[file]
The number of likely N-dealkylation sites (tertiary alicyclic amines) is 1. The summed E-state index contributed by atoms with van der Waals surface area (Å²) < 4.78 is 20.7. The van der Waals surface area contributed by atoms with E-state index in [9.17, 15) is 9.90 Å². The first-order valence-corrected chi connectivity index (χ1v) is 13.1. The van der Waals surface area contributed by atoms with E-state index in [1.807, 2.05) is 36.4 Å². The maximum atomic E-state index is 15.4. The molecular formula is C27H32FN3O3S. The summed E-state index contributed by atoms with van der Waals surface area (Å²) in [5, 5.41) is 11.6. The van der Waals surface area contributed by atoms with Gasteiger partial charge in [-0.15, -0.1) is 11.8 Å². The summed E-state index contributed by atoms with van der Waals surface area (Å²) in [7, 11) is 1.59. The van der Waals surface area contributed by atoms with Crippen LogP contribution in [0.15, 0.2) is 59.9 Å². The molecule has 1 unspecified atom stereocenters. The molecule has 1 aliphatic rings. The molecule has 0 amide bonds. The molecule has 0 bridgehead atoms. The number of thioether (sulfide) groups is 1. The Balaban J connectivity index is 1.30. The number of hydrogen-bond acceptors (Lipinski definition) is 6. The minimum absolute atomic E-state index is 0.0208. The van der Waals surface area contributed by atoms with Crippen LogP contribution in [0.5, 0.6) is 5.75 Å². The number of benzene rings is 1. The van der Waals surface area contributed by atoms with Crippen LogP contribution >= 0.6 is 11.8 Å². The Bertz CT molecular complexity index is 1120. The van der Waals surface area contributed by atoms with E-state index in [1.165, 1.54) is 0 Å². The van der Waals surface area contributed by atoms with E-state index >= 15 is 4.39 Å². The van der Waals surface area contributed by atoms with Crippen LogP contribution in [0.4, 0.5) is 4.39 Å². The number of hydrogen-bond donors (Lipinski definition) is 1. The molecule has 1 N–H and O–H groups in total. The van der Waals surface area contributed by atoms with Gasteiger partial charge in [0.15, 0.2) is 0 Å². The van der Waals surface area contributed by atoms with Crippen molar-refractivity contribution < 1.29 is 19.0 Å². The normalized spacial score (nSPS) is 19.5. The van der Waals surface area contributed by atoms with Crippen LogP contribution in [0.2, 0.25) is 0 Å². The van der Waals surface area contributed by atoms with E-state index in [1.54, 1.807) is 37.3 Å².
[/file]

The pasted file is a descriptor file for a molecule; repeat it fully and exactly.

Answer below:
The number of likely N-dealkylation sites (tertiary alicyclic amines) is 1. The summed E-state index contributed by atoms with van der Waals surface area (Å²) < 4.78 is 20.7. The van der Waals surface area contributed by atoms with E-state index in [9.17, 15) is 9.90 Å². The first-order valence-corrected chi connectivity index (χ1v) is 13.1. The van der Waals surface area contributed by atoms with E-state index in [1.807, 2.05) is 36.4 Å². The maximum atomic E-state index is 15.4. The molecular formula is C27H32FN3O3S. The summed E-state index contributed by atoms with van der Waals surface area (Å²) in [5, 5.41) is 11.6. The van der Waals surface area contributed by atoms with Gasteiger partial charge in [-0.15, -0.1) is 11.8 Å². The summed E-state index contributed by atoms with van der Waals surface area (Å²) in [7, 11) is 1.59. The van der Waals surface area contributed by atoms with Crippen LogP contribution in [0.15, 0.2) is 59.9 Å². The molecule has 1 unspecified atom stereocenters. The molecule has 1 aliphatic rings. The molecule has 0 amide bonds. The molecule has 0 bridgehead atoms. The number of thioether (sulfide) groups is 1. The Balaban J connectivity index is 1.30. The number of hydrogen-bond acceptors (Lipinski definition) is 6. The minimum absolute atomic E-state index is 0.0208. The van der Waals surface area contributed by atoms with Crippen LogP contribution in [0.5, 0.6) is 5.75 Å². The number of benzene rings is 1. The van der Waals surface area contributed by atoms with Crippen LogP contribution >= 0.6 is 11.8 Å². The Bertz CT molecular complexity index is 1120. The van der Waals surface area contributed by atoms with E-state index in [1.165, 1.54) is 0 Å². The van der Waals surface area contributed by atoms with E-state index >= 15 is 4.39 Å². The van der Waals surface area contributed by atoms with Crippen LogP contribution in [0.4, 0.5) is 4.39 Å². The number of hydrogen-bond donors (Lipinski definition) is 1. The molecule has 1 N–H and O–H groups in total. The van der Waals surface area contributed by atoms with Gasteiger partial charge in [0.15, 0.2) is 0 Å². The van der Waals surface area contributed by atoms with Crippen molar-refractivity contribution < 1.29 is 19.0 Å². The normalized spacial score (nSPS) is 19.5. The van der Waals surface area contributed by atoms with Crippen LogP contribution in [0.2, 0.25) is 0 Å². The van der Waals surface area contributed by atoms with E-state index in [1.54, 1.807) is 37.3 Å².